Unnecessary Surgeries Put Hospital in Three-Front War


When the government accuses a hospital of committing Medicare fraud by billing for unnecessary surgeries, the hospital has a real problem on its hands.  It’s at war with the government, and that’s expensive, as well as nerve-wracking.  But unless that battle ends in anything short of a complete victory for the hospital, it may have two more legal battles on its hands.

King’s Daughters Medical Center in Ashland, Kentucky, recently learned this lesson.  Its three-year battle with the government ended earlier this year with a settlement calling for a payment of $41 million.  But that wasn’t the end of its problems.  Why?  Because the surgery patients filed lawsuits against the hospital, as well as the doctors, for—you guessed it—performing unnecessary surgeries on them.  To date, 13 patient suits are pending against the hospital.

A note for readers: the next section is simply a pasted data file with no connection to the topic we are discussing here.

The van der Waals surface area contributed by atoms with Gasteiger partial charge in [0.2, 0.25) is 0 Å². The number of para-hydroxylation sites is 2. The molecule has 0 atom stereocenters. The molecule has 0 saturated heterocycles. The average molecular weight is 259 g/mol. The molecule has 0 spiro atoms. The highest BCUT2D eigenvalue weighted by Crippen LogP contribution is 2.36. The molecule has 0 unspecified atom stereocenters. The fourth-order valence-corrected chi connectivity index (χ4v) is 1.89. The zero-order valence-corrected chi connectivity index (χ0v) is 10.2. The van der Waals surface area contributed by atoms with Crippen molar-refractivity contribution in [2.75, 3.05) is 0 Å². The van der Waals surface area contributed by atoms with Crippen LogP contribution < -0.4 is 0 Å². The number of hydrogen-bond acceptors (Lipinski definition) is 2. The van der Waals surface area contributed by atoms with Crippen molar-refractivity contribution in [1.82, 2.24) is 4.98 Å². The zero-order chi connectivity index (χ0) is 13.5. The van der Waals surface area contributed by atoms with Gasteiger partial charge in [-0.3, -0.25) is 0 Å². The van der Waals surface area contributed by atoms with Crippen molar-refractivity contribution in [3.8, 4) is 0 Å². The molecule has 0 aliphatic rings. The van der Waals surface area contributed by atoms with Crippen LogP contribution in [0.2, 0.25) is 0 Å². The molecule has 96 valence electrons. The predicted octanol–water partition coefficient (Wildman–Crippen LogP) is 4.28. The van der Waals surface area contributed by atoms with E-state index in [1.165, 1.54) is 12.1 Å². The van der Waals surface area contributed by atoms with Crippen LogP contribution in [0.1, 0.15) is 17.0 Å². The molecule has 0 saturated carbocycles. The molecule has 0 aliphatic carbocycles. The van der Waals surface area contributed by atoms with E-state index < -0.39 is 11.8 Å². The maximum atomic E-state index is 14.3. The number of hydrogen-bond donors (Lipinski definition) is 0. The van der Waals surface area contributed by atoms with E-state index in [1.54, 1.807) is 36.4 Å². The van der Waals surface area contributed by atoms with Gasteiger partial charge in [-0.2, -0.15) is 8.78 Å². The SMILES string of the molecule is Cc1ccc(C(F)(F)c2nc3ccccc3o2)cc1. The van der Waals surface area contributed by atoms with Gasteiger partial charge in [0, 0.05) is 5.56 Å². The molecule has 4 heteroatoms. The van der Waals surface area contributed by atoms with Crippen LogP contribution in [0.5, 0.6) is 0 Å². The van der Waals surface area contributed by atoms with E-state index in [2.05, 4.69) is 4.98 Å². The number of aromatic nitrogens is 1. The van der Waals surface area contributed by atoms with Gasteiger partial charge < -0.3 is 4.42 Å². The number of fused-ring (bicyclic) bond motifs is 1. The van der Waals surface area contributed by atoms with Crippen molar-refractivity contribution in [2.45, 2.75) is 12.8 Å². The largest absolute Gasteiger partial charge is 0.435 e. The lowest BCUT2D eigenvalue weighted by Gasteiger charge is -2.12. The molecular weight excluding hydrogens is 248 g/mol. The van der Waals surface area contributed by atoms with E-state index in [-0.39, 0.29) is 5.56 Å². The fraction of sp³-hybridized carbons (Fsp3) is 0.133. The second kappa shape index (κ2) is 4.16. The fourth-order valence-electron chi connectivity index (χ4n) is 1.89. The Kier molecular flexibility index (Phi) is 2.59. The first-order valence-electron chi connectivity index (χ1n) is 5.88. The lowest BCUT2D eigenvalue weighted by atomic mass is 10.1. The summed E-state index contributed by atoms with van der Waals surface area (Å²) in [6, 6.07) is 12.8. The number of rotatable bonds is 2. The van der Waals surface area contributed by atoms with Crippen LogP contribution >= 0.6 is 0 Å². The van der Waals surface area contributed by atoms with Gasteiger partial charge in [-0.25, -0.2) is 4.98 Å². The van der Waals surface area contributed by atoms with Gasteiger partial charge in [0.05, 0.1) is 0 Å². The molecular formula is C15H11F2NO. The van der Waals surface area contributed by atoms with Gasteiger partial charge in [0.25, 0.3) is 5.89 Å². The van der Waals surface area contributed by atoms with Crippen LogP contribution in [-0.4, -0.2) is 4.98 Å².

And now the hospital’s insurance company has launched its own attack.  On Monday Homeland Insurance Company sued in federal court asking for declaratory judgment that it isn’t responsible for those patient claims or for defense costs.  Its theory?  The policy excludes claims by the government for regulatory violations, including HIPAA violations.  The claims of the patients arose out of government claims for regulatory violations, and they include HIPAA claims.  Besides, the insurer argues, the unnecessary procedures didn’t arise out of misdiagnosis or errors of medical judgment.  They were simply part of an illegal scheme to make money.

DISCLAIMER: Because of the generality of this update, the information provided herein may not be applicable in all situations and should not be acted upon without specific legal advice based on particular situations.

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